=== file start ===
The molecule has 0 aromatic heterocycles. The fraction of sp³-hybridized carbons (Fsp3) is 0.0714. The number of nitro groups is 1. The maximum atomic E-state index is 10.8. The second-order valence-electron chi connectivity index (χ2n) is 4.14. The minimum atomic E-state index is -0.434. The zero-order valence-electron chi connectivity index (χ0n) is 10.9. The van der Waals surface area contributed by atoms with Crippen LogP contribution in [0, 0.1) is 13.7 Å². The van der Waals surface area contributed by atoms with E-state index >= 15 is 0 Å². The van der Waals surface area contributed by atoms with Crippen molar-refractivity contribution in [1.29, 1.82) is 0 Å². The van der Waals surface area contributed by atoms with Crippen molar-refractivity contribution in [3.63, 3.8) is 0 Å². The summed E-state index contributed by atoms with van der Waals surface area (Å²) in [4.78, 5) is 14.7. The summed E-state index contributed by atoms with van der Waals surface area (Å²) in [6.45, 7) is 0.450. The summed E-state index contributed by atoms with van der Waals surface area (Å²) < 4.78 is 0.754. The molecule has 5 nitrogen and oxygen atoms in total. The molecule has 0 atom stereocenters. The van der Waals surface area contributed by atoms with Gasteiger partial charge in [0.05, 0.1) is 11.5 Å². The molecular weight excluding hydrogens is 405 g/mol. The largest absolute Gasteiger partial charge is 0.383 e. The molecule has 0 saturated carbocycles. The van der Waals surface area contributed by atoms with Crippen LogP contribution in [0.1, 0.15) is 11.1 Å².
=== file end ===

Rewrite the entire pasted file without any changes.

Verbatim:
The molecule has 0 aromatic heterocycles. The fraction of sp³-hybridized carbons (Fsp3) is 0.0714. The number of nitro groups is 1. The maximum atomic E-state index is 10.8. The second-order valence-electron chi connectivity index (χ2n) is 4.14. The minimum atomic E-state index is -0.434. The zero-order valence-electron chi connectivity index (χ0n) is 10.9. The van der Waals surface area contributed by atoms with Crippen LogP contribution in [0, 0.1) is 13.7 Å². The van der Waals surface area contributed by atoms with E-state index >= 15 is 0 Å². The van der Waals surface area contributed by atoms with Crippen molar-refractivity contribution in [1.29, 1.82) is 0 Å². The van der Waals surface area contributed by atoms with Crippen molar-refractivity contribution in [3.63, 3.8) is 0 Å². The summed E-state index contributed by atoms with van der Waals surface area (Å²) in [4.78, 5) is 14.7. The summed E-state index contributed by atoms with van der Waals surface area (Å²) in [6.45, 7) is 0.450. The summed E-state index contributed by atoms with van der Waals surface area (Å²) < 4.78 is 0.754. The molecule has 5 nitrogen and oxygen atoms in total. The molecule has 0 atom stereocenters. The van der Waals surface area contributed by atoms with Gasteiger partial charge in [0.05, 0.1) is 11.5 Å². The molecular weight excluding hydrogens is 405 g/mol. The largest absolute Gasteiger partial charge is 0.383 e. The molecule has 0 saturated carbocycles. The van der Waals surface area contributed by atoms with Crippen LogP contribution in [0.1, 0.15) is 11.1 Å².